• I love the menu title! (Would love to know what fonts you used!). The shots from “Opening Night” (one of my favorites) in the promo video look phenomenal as well! Excellent work Steve!

    • John Vincent did a great job with the menus on the set!

  • I can’t wait to get this! Thanks Steve for the tireless work you do to bring us these great cartoons. Without you, your team, or the great collectors you mentioned, it would be impossible for us to see these cartoons in this magnificent condition.

  • Ooh, I can hardly wait to receive my copy of this upgraded CUBBY BEAR set. I’ve always liked the standard edition and I truly want to hear these copies for the soundtracks, especially that one Hugh Harman effort. While I don’t entirely understand the technical end of all this, it is interesting to note that there is *STILL* a collector community out there for classic cartoons. I never give up hope entirely that you’ll find some things that even the studios didn’t know still existed; if only they’d listen! Anyway, thanks for all you’ve done throughout all those years. I started collecting from you since ATTACK OF THE ’30’S CHARACTERS, and at the time, that had some truly collectable titles on it, including one that I always hope sees a major upgrade from the company/studio that once created it, if such a pristine copy still exists. Hey, you probably know more than I.

  • Does this set have a DVD included?

    • I need to know about that, too. No DVD, no sale for me.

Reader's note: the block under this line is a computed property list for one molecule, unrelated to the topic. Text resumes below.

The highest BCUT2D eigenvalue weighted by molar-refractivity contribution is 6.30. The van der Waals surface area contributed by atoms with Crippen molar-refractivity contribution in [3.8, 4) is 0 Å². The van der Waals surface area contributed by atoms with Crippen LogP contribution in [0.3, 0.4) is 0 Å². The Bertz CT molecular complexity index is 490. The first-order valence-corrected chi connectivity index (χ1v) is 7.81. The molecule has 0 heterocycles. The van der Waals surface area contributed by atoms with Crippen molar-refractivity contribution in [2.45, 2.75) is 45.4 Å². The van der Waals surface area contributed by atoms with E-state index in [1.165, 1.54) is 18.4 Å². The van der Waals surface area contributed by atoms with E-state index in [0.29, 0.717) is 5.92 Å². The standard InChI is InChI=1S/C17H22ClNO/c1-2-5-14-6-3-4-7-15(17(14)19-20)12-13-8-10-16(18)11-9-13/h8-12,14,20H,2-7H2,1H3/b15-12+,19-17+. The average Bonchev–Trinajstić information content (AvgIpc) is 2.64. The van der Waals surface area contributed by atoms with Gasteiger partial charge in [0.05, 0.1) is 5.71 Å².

• Actually, the “Superior, Wisconsin” transfers were done in Duluth, Minnesota; with Dave Kirwan’s brother-in-law Bill Ward directing the sessions and myself supervising. Bill just retired last week after about 35 years with KBJR-TV; a great guy and, like myself, an inveterate punster! The transfers were done on an old RCA film chain that hadn’t been used in years, and it took Bill a couple days’ work just to get it running again. That machine was destroyed when KBJR’s studios burned out in the late 1990’s; their new studios are all-digital.

    • Thanks Jeff- I always get that backwards!

  • Looks great, Thunderbean! Amazing work- love the little preview.


  • Steve,

    Is it intentionally that the Blu-ray is not available for international customers on Amazon ?

  • It’s available now- thanks for pointing that out!

  • I’m with the commentators above who will not buy it if it’s Blu-Ray only.

    I, and my circle of friends, find Blu-Ray grossly overrated and oversold, especially when it comes to vintage material.

    • Depends on the size of your screen, among other things. Another factor besides resolution is that the Blu-Ray versions have less compression artifacting than the DVDs due to the greater data capacity of the discs. Both of this are major improvements to my eyes, and the Thunderbeans are extraordinary. Think about the future – some day you may get a screen big enough for you to see the difference – which I assure you is there – but you’ll be stuck with the inferior DVDs you bought now. You can now buy Blu-Ray players – which play all disc formats – for the price of two or three DVDs.

  • Blu Ray is NOT over-rated. All it is is a CONTAINER. Without that larger container, you do not get the full resolution of the scanned film, especially the 16MM will look pretty dull without the extra storage space for a larger scan file. Add some compression for a DVD and then whats really the point of all this. I think you lack the knowledge of what is really going on here. Blu Ray is not a thing that supposidly makes the old movies look better, its a strage container for the files that are larger than the dvd can contain.